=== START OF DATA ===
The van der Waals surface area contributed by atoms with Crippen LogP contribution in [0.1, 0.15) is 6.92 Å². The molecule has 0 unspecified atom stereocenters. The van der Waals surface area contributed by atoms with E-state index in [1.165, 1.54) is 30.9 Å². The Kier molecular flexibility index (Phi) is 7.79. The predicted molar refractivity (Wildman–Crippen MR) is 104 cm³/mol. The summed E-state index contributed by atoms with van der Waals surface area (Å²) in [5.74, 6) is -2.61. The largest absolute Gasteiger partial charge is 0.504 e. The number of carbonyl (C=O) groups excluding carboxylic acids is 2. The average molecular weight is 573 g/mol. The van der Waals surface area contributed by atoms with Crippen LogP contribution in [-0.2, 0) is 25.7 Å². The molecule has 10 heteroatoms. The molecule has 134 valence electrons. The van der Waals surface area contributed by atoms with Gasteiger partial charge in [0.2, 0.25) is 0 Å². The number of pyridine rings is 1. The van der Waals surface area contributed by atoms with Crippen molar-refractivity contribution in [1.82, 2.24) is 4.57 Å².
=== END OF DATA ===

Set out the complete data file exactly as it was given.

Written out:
The van der Waals surface area contributed by atoms with Crippen LogP contribution in [0.1, 0.15) is 6.92 Å². The molecule has 0 unspecified atom stereocenters. The van der Waals surface area contributed by atoms with E-state index in [1.165, 1.54) is 30.9 Å². The Kier molecular flexibility index (Phi) is 7.79. The predicted molar refractivity (Wildman–Crippen MR) is 104 cm³/mol. The summed E-state index contributed by atoms with van der Waals surface area (Å²) in [5.74, 6) is -2.61. The largest absolute Gasteiger partial charge is 0.504 e. The number of carbonyl (C=O) groups excluding carboxylic acids is 2. The average molecular weight is 573 g/mol. The van der Waals surface area contributed by atoms with Crippen LogP contribution in [-0.2, 0) is 25.7 Å². The molecule has 10 heteroatoms. The molecule has 134 valence electrons. The van der Waals surface area contributed by atoms with Gasteiger partial charge in [0.2, 0.25) is 0 Å². The number of pyridine rings is 1. The van der Waals surface area contributed by atoms with Crippen molar-refractivity contribution in [1.82, 2.24) is 4.57 Å².